BACKGROUND: Low fruit and vegetable consumption is among the top 10 risk factors contributing to mortality worldwide. WHO/FAO recommends intake of a minimum of 400 grams (or five servings) of fruits and vegetables per day for the prevention of chronic diseases such as heart diseases, cancer, diabetes, and obesity.
OBJECTIVE: This paper examines the fruit and vegetable consumption patterns and the prevalence of inadequate fruit and vegetable consumption (less than five servings a day) among the adult population in rural surveillance sites in five Asian countries.
DATA AND METHODS: The analysis is based on data from a 2005 cross-site study on non-communicable disease risk factors which was conducted in nine Asian INDEPTH Health and Demographic Surveillance System (HDSS) sites. Standardised protocols and methods following the WHO STEPwise approach to risk factor surveillance were used. The total sample was 18,429 adults aged 25-64 years. Multivariate logistic regression analysis was performed to assess the association between socio-demographic factors and inadequate fruit and vegetable consumption.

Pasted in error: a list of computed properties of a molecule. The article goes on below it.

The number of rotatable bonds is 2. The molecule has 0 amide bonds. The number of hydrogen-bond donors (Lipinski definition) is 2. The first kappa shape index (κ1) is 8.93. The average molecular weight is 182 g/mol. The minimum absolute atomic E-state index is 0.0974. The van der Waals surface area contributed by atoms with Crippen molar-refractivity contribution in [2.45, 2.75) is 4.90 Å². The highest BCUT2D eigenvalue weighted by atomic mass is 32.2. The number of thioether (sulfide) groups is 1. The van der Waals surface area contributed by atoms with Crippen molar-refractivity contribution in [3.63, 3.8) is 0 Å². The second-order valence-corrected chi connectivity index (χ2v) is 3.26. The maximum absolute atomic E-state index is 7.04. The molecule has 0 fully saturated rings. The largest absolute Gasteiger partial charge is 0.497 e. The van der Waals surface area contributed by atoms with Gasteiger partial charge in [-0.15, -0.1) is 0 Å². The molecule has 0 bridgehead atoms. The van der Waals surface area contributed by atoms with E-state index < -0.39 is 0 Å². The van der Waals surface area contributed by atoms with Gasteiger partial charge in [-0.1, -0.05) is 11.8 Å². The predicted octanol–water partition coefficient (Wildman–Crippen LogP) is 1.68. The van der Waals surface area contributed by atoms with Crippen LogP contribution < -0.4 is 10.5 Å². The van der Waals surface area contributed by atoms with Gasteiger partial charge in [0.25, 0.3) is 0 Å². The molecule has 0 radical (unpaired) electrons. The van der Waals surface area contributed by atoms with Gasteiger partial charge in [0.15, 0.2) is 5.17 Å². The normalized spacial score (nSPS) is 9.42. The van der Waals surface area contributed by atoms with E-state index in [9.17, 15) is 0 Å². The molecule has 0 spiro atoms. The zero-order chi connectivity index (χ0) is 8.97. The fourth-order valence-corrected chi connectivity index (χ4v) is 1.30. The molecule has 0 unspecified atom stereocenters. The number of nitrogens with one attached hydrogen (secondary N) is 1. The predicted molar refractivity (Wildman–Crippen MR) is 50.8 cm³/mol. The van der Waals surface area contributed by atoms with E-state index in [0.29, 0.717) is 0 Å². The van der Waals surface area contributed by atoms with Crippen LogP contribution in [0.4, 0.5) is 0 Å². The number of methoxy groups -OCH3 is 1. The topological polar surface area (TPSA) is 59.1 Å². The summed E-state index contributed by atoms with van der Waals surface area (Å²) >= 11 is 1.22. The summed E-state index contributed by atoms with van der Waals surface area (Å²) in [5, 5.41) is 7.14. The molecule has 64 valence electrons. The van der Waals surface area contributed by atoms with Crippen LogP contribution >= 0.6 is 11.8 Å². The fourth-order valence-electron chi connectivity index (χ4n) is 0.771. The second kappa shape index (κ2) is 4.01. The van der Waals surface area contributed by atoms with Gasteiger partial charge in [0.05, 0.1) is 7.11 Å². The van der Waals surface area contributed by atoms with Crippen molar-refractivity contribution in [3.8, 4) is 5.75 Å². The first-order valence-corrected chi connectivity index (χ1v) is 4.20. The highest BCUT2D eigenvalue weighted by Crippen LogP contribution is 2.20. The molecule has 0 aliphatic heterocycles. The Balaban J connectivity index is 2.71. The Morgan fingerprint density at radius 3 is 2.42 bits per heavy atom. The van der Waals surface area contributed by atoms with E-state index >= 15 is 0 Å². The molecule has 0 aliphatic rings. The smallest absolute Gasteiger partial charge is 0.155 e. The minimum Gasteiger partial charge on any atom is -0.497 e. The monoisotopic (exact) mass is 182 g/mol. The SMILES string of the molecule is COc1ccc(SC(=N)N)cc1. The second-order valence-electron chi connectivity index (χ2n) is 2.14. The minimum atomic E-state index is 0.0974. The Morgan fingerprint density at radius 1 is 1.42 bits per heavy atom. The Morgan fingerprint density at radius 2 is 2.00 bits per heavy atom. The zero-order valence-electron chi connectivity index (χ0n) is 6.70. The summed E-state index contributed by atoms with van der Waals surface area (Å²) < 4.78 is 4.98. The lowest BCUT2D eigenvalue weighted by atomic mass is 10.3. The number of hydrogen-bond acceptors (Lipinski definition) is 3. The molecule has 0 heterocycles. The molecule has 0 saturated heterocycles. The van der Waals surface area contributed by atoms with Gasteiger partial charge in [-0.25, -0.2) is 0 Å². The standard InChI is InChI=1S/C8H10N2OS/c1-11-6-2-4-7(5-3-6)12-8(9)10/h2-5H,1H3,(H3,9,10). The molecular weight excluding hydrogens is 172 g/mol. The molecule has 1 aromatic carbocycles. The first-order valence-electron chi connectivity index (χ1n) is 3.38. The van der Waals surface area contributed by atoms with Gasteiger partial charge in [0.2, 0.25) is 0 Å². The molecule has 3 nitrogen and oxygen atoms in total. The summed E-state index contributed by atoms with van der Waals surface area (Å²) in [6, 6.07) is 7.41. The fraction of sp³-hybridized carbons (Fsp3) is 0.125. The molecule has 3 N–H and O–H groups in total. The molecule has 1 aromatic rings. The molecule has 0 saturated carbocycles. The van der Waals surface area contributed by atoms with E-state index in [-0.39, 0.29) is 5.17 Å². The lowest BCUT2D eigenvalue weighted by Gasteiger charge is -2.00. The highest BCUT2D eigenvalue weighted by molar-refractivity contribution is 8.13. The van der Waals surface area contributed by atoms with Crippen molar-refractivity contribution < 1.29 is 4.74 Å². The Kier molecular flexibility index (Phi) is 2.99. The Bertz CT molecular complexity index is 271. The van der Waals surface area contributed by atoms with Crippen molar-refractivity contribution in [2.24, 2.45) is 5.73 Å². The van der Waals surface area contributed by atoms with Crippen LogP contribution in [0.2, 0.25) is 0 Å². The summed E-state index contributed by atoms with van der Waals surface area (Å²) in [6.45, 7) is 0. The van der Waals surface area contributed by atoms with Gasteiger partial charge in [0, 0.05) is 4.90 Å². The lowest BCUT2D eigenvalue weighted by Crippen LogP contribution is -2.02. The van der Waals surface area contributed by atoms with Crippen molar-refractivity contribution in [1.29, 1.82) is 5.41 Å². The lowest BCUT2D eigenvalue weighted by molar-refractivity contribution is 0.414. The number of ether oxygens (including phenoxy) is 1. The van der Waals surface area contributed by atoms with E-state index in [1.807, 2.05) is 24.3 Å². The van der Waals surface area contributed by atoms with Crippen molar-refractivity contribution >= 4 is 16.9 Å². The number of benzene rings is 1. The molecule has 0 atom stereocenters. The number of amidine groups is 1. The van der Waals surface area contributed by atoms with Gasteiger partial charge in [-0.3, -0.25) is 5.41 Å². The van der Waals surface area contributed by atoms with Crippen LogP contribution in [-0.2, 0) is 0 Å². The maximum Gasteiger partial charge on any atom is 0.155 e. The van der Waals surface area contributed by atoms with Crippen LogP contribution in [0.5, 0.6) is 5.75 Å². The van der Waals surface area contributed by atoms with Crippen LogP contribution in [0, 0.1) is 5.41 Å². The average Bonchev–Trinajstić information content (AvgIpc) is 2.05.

RESULTS: Inadequate fruit and vegetable consumption was common in all study sites. The proportions of inadequate fruit and vegetable consumption ranged from 63.5% in men and 57.5% in women in Chililab HDSS in Vietnam to the whole population in Vadu HDSS in India, and WATCH HDSS in Bangladesh. Multivariate logistic regression analysis in six sites, excluding WATCH and Vadu HDSS, showed that being in oldest age group and having low education were significantly related to inadequate fruit and vegetable consumption, although the pattern was not consistent through all six HDSS.
CONCLUSIONS: Since such a large proportion of adults in Asia consume an inadequate amount of fruits and vegetables, despite of the abundant availability, education and behaviour change programmes are needed to promote fruit and vegetable consumption. Accurate and useful information about the health benefits of abundant fruit and vegetable consumption should be widely disseminated.
2009. Vol. 2